10:30 - 11:00 Coffee Break

11:00 - 12:30 Technical Session 1

  • A Polar Code Based Unsourced Random Access for the Gaussian MAC, Evgeny Marshakov (Skolkovo Institute of Science and Technology), Gleb Balitskiy (Skolkovo Institute of Science and Technology), Kirill Andreev (Skolkovo Institute of Science and Technology), Alexey Frolov (Skolkovo Institute of Science and Technology)

  • On the Design of Analog Fountain Codes for Short Packet Communications in 5G URLLC , Wen Jun Lim (The Universtiy of Sydney), Mahyar Shirvanimoghaddam (The Universtiy of Sydney), Rana Abbas (The Universtiy of Sydney), Yonghui Li (The Universtiy of Sydney), Branka Vucetic (The Universtiy of Sydney)

  • A Novel Non-Orthogonal Multiple Access with Space-Time Line Codes for Massive IoT Networks, Ki-Hun Lee (Chungnam National University), Jeong Seon Yeom (Chungnam National University), Bang Chul Jung (Chungnam National University), Jingon Joung (Chung-Ang University)

  • An Evolved Non-Orthogonal Multiple Access For User Multiplexing with Small-Data Transmission, Qi Xiong (Samsung Electronics), Chen Qian (Samsung Electronics), Bin Yu (Samsung Electronics), Chengjun Sun (Samsung Electronics)

  • Efficient Concatenated Same Codebook Construction for the Random Access Gaussian MAC, Daria Ustinova (Skolkovo Institute of Science and Technology), Anton Glebov (Skolkovo Institute of Science and Technology), Pavel Rybin (Skolkovo Institute of Science and Technology), Alexey Frolov (Skolkovo Institute of Science and Technology)

12:30 - 14:30 Lunch Break

14:30 - 15:30 Keynote 2

Kepler - Enabling IoT from Low Earth Orbit

Wen Cheng Chong (CTO Kepler Communications)


Kepler is in the early stages of building out a Low-Earth-Orbit (LEO) constellation of 140 satellites. While our first two satellites are currently on-orbit providing wideband data backhaul utilizing Ku-spectrum, our next satellite -- and all thereafter -- will have both wideband and narrowband capabilities. Our everywhere IoT service will launch with our lead customer, Deutsche Bahn, with a direct-to-satellite container tracking solution, with subsequent modules and solutions already in the design phase.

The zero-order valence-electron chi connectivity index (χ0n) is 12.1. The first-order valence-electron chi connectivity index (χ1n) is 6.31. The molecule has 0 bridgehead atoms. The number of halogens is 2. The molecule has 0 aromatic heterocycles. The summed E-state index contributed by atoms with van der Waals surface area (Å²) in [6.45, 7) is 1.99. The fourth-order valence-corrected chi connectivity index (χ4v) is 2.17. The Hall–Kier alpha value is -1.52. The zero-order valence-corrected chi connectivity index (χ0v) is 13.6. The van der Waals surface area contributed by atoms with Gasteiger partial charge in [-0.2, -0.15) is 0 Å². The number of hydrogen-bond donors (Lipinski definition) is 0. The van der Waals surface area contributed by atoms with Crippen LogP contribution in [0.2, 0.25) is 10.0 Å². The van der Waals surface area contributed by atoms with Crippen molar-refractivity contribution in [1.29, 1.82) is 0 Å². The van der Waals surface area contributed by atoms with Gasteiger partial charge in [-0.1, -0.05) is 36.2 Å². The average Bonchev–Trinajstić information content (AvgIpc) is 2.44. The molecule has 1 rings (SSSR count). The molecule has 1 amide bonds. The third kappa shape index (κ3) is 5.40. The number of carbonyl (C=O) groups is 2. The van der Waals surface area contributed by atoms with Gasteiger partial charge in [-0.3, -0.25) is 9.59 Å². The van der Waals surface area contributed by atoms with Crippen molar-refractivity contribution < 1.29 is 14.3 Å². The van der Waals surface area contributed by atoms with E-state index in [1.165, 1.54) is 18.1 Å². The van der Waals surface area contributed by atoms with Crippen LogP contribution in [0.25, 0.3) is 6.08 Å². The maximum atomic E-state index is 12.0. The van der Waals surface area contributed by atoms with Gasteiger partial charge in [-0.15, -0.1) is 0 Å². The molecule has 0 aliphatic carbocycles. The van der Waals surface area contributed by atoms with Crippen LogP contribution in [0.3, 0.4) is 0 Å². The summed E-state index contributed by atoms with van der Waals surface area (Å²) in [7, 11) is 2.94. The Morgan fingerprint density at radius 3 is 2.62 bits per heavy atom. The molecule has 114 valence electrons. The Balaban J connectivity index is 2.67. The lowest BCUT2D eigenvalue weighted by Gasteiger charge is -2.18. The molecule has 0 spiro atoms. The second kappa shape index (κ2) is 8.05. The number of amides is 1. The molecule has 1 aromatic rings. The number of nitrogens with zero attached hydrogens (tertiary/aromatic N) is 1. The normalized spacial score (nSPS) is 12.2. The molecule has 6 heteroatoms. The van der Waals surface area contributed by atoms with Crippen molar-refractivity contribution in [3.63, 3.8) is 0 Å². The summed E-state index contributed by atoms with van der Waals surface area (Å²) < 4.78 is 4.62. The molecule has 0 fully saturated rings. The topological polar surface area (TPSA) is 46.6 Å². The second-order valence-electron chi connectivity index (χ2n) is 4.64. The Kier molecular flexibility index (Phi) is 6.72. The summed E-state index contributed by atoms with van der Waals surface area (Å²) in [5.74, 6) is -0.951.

During this session, Wen Cheng Chong, CTO of Kepler, will provide a brief introduction to Kepler, highlights of some of the early market opportunities identified for IoT and why these are well-served by satellite technology, and some of the challenges the Kepler team is tackling to support IoT from LEO.



15:30 - 16:00 Coffee Break

16:00 - 17:10 Technical Session 2

  • Low Complexity Energy Efficient Random Access Scheme for the Asynchronous Fading MAC, Kirill Andreev (Skolkovo Institute of Science and Technology), Suhas S Kowshik, (Massachussetts Institute of Technology MIT), Alexey Frolov (Skolkovo Institute of Science and Technology), Yury Polyanskiy (Massachussetts Institute of Technology MIT)

  • Residual Energy Optimization for MIMO SWIPT Two-Way Relaying System , Guanyi Chen (Ericsson Communications China), Jinlong Wang (Harbin Institute of Technology), Gang Wang (Harbin Institute of Technology), Yikun Zou (Harbin Institute of Technology), Donglai Zhao (Harbin Institute of Technology)

  • On the Flexible and Performance-Enhanced Radio Resource Control for 5G NR networks, Ahlem Khlass (Nokia Bell Labs), Daniela Laselva (Nokia Bell Labs), Rauli Jarvela (Nokia Bell Labs)

  • New Results in Asynchronous Scrambled Coded Multiple Access: Multi-stream Transmission and Application to 5G Small Data Networks, Mustafa Eroz (Hughes Networks Systems, LLC), Neal Becker (Hughes Networks Systems, LLC), Rohit Seshadri (Hughes Networks Systems, LLC), Lin-nan Less (Hughes Networks Systems, LLC)

17:10 - 17:30 Wrap Up

Useful Information

Call for Papers (PDF)

For authors


Past Editions

IEEE PIMRC SmallDataNets 2018

IEEE SPAWC SmallDataNets 2017




2013 First DLR Workshop on Random Access and Coding

Important Dates

Submission deadline: July 8, 2019
Acceptance notification: July 19, 2019
Camera-ready papers: July 29, 2019

Workshop Chairs

Federico Clazzer, German Aerospace Center
Andrea Munari, German Aerospace Center
Enrico Paolini, University of Bologna

International Advisory Committee

Krishna Narayanan, Texas A&M University
Petar Popovski, Aalborg University
Marco Chiani, University of Bologna
Gianluigi Liva, German Aerospace Center

Technical Program Committee

Adnan Aijaz, Toshiba Research Europe Ltd
Leonardo Badia, University of Padova
Yan Chen, Huawei
Giuseppe Cocco, EPFL
Asaf Cohen, Ben-Gorion Univ. of the Negev
Lin Dai, City University of Hong Kong
Karina Gomez, RMIT University
Sarah J. Johnson, University of Newcastle
Soung Liew, Chinese University of Hong Kong
Rongke Liu, Beihang University
Rockey Luo, Colorado State University
Stephan Pfletschinger, Offenburg University
Yury Polyanskiy, MIT
Tony Q.S. Quek, Singapore University of T&D
Laurent Reynaud, Orange Labs
Shirin Saeedi Bidokhti, Univ. of Pennsylvania
Cedomir Stefanovic, Aalborg University
Stefano Tomasin, University of Padova
Laura Toni, University College London
Dejan Vukobratovic, University of Novi Sad
Peng Wang, KTH
Richard Wesel, UCLA
David T.C. Wong, Institute for Infocomm Res.
Zhaoyang Zhang, Zhejiang University